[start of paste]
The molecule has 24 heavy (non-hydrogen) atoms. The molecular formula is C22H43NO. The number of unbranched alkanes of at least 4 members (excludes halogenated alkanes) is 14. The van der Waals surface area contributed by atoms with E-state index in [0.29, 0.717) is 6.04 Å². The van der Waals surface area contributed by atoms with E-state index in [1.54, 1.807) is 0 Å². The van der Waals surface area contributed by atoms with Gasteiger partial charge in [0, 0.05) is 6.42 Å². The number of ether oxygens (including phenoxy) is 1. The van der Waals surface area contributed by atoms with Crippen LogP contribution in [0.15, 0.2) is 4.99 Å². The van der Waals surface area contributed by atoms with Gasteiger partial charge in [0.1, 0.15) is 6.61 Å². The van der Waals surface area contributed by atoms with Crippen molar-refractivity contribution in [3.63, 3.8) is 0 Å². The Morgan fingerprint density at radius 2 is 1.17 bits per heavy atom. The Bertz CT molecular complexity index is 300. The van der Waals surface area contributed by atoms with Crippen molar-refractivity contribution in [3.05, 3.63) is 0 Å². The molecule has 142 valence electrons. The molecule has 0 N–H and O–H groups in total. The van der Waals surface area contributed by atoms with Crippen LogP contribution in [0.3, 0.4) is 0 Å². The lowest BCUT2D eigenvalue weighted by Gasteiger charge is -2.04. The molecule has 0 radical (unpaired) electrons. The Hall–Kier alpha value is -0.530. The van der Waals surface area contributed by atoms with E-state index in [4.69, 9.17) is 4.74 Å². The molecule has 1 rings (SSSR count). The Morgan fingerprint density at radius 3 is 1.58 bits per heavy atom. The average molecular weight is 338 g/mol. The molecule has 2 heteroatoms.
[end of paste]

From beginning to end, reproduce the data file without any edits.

The molecule has 24 heavy (non-hydrogen) atoms. The molecular formula is C22H43NO. The number of unbranched alkanes of at least 4 members (excludes halogenated alkanes) is 14. The van der Waals surface area contributed by atoms with E-state index in [0.29, 0.717) is 6.04 Å². The van der Waals surface area contributed by atoms with E-state index in [1.54, 1.807) is 0 Å². The van der Waals surface area contributed by atoms with Gasteiger partial charge in [0, 0.05) is 6.42 Å². The number of ether oxygens (including phenoxy) is 1. The van der Waals surface area contributed by atoms with Crippen LogP contribution in [0.15, 0.2) is 4.99 Å². The van der Waals surface area contributed by atoms with Gasteiger partial charge in [0.1, 0.15) is 6.61 Å². The van der Waals surface area contributed by atoms with Crippen molar-refractivity contribution in [3.63, 3.8) is 0 Å². The Morgan fingerprint density at radius 2 is 1.17 bits per heavy atom. The Bertz CT molecular complexity index is 300. The van der Waals surface area contributed by atoms with Crippen molar-refractivity contribution in [3.05, 3.63) is 0 Å². The molecule has 142 valence electrons. The molecule has 0 N–H and O–H groups in total. The van der Waals surface area contributed by atoms with Crippen LogP contribution in [0.3, 0.4) is 0 Å². The lowest BCUT2D eigenvalue weighted by Gasteiger charge is -2.04. The molecule has 0 radical (unpaired) electrons. The Hall–Kier alpha value is -0.530. The van der Waals surface area contributed by atoms with E-state index in [4.69, 9.17) is 4.74 Å². The molecule has 1 rings (SSSR count). The Morgan fingerprint density at radius 3 is 1.58 bits per heavy atom. The average molecular weight is 338 g/mol. The molecule has 2 heteroatoms.